A carport that collapsed in Aiea Heights Wednesday afternoon may haven fallen victim to severe termite damage. Honolulu Fire Department Fire spokesman Capt. David Jenkins said the carport at 99561 Aiea Heights Drive had been in a slow process of collapse and appeared to have severe termite damage. Jenkins said the department was checking with city authorities about the appropriate action to take in wake of the collapse.
Traffic flow on Friday afternoon is expected to be a bit slower than normal on and near Beretania and Alapai streets near the Honolulu Police main station and city bus terminal to accommodate the production of the TV series “Hawaii Five-0.”The shooting of a drive sequence is scheduled to take place between 1:30 p.m. and 3 p.m. Friday.
A visitor from Kent, Washington died while snorkeling in waters off west Maui. Maui Fire Services Chief Edward Taomoto said the 44-year-old man was snorkeling at a place known as “Windmills Beach” Sunday afternoon, when beach goers saw him waving his arms in the air about 100 yards offshore. A man on the beach paddled out on a stand-up surfboard and brought the man in distress to shore. Bystanders performed CPR on the unresponsive man, fire officials said.
Muck Rack makes it simple to find people, tweets, or articles that mention any name, keyword, company, hashtag etc. We've compiled this guide to help you make the most of your search.
Selecting a term
Start searching tweets, articles from media outlets, articles mentioned in tweets, journalists'
names, titles and bios with some suggested searches:
Companies or Topics (e.g. iPhone, Microsoft)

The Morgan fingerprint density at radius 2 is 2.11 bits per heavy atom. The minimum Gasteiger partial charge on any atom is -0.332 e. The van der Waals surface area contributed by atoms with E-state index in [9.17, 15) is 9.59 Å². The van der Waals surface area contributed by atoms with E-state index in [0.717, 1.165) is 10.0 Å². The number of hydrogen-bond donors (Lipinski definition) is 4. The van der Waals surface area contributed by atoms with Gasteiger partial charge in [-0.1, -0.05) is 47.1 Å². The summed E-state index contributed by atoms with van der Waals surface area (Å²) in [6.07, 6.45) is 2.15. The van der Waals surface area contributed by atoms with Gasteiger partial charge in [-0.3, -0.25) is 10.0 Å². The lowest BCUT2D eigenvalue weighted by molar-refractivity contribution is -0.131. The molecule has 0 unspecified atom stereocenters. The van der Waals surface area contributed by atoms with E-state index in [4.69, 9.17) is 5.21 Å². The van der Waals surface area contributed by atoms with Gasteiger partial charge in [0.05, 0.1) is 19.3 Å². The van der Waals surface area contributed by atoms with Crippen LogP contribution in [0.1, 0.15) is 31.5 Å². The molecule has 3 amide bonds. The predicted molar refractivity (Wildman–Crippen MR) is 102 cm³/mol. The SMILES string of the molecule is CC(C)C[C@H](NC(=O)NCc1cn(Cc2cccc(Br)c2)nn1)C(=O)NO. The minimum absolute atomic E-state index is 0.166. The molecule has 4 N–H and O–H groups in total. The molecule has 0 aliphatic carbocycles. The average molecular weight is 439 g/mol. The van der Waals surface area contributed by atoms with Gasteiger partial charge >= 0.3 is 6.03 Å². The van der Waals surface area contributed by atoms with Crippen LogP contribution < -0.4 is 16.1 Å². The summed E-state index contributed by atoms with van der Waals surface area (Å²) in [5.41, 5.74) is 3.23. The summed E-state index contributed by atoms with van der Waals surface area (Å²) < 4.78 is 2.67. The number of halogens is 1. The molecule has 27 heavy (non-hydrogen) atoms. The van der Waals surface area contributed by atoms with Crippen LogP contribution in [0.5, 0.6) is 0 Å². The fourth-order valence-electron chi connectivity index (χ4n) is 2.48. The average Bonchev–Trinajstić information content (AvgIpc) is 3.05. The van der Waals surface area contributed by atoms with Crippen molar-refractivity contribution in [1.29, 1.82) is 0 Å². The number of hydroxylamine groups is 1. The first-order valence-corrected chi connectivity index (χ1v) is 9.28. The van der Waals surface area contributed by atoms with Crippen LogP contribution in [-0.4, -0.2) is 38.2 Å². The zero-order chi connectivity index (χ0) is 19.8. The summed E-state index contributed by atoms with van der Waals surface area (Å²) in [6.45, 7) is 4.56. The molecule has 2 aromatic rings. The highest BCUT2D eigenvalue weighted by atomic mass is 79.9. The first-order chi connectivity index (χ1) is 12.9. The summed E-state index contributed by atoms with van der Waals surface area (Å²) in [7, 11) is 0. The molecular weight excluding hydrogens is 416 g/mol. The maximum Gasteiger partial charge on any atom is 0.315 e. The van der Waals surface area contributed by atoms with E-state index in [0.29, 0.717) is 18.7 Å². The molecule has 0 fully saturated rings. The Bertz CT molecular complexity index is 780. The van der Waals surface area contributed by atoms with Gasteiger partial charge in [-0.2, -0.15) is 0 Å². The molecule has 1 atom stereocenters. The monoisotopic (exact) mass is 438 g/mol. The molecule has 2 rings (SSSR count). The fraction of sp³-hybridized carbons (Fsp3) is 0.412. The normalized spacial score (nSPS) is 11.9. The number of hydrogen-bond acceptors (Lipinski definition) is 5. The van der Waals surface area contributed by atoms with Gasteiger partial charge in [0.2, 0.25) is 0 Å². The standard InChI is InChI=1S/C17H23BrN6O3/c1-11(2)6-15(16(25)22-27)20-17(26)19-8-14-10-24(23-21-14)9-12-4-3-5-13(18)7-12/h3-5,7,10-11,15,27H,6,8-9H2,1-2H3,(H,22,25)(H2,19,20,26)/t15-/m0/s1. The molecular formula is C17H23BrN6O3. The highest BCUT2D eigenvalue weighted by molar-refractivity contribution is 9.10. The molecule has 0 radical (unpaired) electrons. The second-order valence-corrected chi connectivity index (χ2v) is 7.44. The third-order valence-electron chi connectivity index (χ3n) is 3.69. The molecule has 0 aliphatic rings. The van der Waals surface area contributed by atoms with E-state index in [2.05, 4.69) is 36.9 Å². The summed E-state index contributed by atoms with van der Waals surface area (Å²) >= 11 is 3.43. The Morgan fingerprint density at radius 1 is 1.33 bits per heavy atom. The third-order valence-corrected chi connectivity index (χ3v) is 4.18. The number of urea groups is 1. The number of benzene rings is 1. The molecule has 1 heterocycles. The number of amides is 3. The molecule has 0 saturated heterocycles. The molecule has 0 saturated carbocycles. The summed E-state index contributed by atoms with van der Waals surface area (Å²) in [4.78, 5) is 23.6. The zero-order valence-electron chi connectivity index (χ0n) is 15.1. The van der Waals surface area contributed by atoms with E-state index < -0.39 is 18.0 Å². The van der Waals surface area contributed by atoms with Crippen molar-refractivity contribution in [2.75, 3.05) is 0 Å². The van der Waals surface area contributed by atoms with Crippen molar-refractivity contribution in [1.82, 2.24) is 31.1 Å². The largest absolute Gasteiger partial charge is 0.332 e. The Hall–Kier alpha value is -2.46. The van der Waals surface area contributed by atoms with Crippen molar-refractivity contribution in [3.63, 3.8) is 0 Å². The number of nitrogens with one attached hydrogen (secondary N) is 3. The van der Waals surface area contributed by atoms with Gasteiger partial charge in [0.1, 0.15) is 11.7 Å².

Phrases (e.g. "cloud computing") — use quotes to keep the terms together
Twitter handles (e.g. @username) — returns those who have mentioned or replied to
Names (e.g. "David Pogue")
Hashtags (e.g. #sxsw, #london2012)
Bio details (e.g. vegan, Olympics, father)
Muck Rack's Advanced Search allows for many boolean operators.
Find results that mention multiple specified terms, use AND or
+. For example, ensure each result contains both Elon Musk and Mark Zuckerberg by
searching Musk AND Zuckerberg or Musk + Zuckerberg.
Use the operators OR or , to broaden your search when you'd like either of
multiple terms to appear in results. (This is the default behavior of our search when no operators
are used). For example, results will contain either cake or cookie by searching cake OR cookie or cake,cookie
Use NOT or - to subtract results from your search. For
example, searching Disney will yield results about the Walt Disney Company as well as Walt Disney
World Resort. To exclude mentions of Disney World, search for Disney -World or Disney
When using one of these operators with a phrase, enclose it in quotation marks. For example, you can
find results about smartphones excluding Apple's iPhone 4S by searching smartphone -"iPhone
Exact case matching or punctuation
If you're searching for a brand name or keyword that relies on specific punctuation marks or capitalization, you can
find results that match your exact query by adding matchcase: before the keyword you're searching for, like matchcase:E*TRADE .
Use parentheses to separate multiple
boolean phrases. For example, to find journalists talking about having fun in Disney World or
Disneyland, search for ("disney world" OR disneyland) AND fun.
An asterisk can be used to search for any variation of a root word truncated by the asterisk. For example, searching for admin* will return results for administrator, administration, administer, administered, etc.
A near operator is an AND operator where you can control the distance between the words. You can vary the distance the near operation uses by adding a forward slash and number (between 0-99) such as strawberries NEAR/10 "whipped cream", which means the strawberries must exist within 10 words of "whipped cream".